With the fragrant songi beoseot (송이 버섯, pine mushrooms or matsutake) in season, I wanted to find a recipe that would really bring out their lovely scent. Wanja-tang (완자탕, meatball soup) is a recipe from Korean royal cuisine that I love for its delicate flavors. I decided to put the two together since the wanja-tang wouldn’t overwhelm the scent of the pine mushrooms. Sonja and I went to a market in Punggi, North Gyeongsang Province and saw some pine mushrooms for sale—they’re pricey (almost $200/kilo!) but we managed to convince the vendors to sell us just three. 🙂
However you get your songi mushrooms, we hope you get the chance to try them this time of year. They’re so delicious, and this songi wanja-tang (송이 완자탕) is really nice and warm on chilly fall days.
For the stock:
200g brisket or top round, soaked in cold hour for at least one hour before cooking
The white part of a daepah (대파, Welsh onion), including the root*
½ small onion
2 cloves garlic
5 whole black peppercorns
For the wanja (meatballs):
200g minced beef
100g non-silky tofu
1 tsp minced garlic
Pinch of grated ginger
2 tbsp chopped carrots
1 tbsp chopped daepah
3 tbsp chopped onion
2 pinches of salt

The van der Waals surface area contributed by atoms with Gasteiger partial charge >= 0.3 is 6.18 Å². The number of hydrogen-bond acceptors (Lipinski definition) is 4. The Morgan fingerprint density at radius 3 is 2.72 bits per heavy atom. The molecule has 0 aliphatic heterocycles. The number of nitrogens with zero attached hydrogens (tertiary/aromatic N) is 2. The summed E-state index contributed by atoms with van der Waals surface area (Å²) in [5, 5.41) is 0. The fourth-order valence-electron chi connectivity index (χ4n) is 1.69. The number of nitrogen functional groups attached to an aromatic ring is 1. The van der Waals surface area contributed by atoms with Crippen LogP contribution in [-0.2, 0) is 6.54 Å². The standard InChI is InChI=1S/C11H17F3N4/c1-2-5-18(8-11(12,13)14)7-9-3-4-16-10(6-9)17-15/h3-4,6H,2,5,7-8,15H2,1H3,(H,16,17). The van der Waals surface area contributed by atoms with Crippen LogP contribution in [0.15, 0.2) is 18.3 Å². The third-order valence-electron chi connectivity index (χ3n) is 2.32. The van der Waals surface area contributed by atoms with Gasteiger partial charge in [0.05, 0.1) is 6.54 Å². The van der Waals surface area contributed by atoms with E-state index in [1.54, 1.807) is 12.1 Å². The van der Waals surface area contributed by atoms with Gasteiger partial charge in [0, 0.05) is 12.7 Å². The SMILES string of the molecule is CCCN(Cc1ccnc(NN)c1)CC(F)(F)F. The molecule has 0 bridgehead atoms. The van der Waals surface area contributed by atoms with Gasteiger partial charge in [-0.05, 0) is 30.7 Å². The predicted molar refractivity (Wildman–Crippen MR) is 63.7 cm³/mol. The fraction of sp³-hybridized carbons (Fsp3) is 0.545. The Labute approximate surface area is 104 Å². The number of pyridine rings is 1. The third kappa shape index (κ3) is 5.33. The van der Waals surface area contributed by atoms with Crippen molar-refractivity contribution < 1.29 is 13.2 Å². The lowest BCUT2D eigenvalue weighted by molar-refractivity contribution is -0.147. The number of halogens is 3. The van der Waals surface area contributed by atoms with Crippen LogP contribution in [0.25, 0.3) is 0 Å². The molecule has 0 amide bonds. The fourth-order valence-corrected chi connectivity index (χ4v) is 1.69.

A little pepper
1 small egg + 1 egg for egg wash
½ cup flour for coating
Seasoning for soup:
2 songi (송이, pine) mushrooms
½ tbsp cheongjang (청장, young traditional soy sauce)
2 tsp salt
Julienned daepah to garnish
*Cut your large daepah into thirds: Use the bottom (white) third for the stock, the middle (light-green) third for the garnish, and save the top (dark green) third for your next batch of stock.
1. Add the soaked beef, daepah, onion, garlic and peppercorns to the cold water and boil on high heat
2. Once it boils, skim and simmer on low heat for another 30 minutes, then remove the solids
3. Meanwhile, place your minced beef on a paper towel to drain out the blood
4. Put your tofu into a cheesecloth and squeeze out any moisture
5. Combine the wanja (meatball) ingredients in a mixing bowl. Add the egg last, putting in about half at first then adding more as needed. The texture of the meatball mixture should be just sticky enough to hold together but not squishy.
6. Shape into balls about 2.5cm or 1 inch in diameter (smaller than your typical American meatball!) and roll in flour, shaking off all excess. Too much flour will result in bumpy meatballs!
7. Use your spoon to dip each flour-coated wanja into the egg wash, tipping the spoon at the edge of the bowl to drain excess egg. If you’re not careful, your broth won’t be nice and clear and you’ll end up with egg drop soup!
8. While the wanja boil, use your mandolin to carefully slice your songi mushrooms into thin slivers (about 2mm). Don’t slice them too thin—you won’t be able to enjoy the nice, chewy texture of cooked songi.
9. Once the wanja begin to float it means they’re fully cooked. Season with young ganjang (soy sauce) and salt. Be careful when seasoning with ganjang—too much ganjang and your broth will turn dark. The goal here is to get a nice light broth so add just enough soy sauce to give a touch of flavor depth and season the rest of the way with salt.
10. Once you’ve seasoned the broth to your liking, you can add the songi and garnish with julienned daepah. Turn off the heat right away and serve while hot.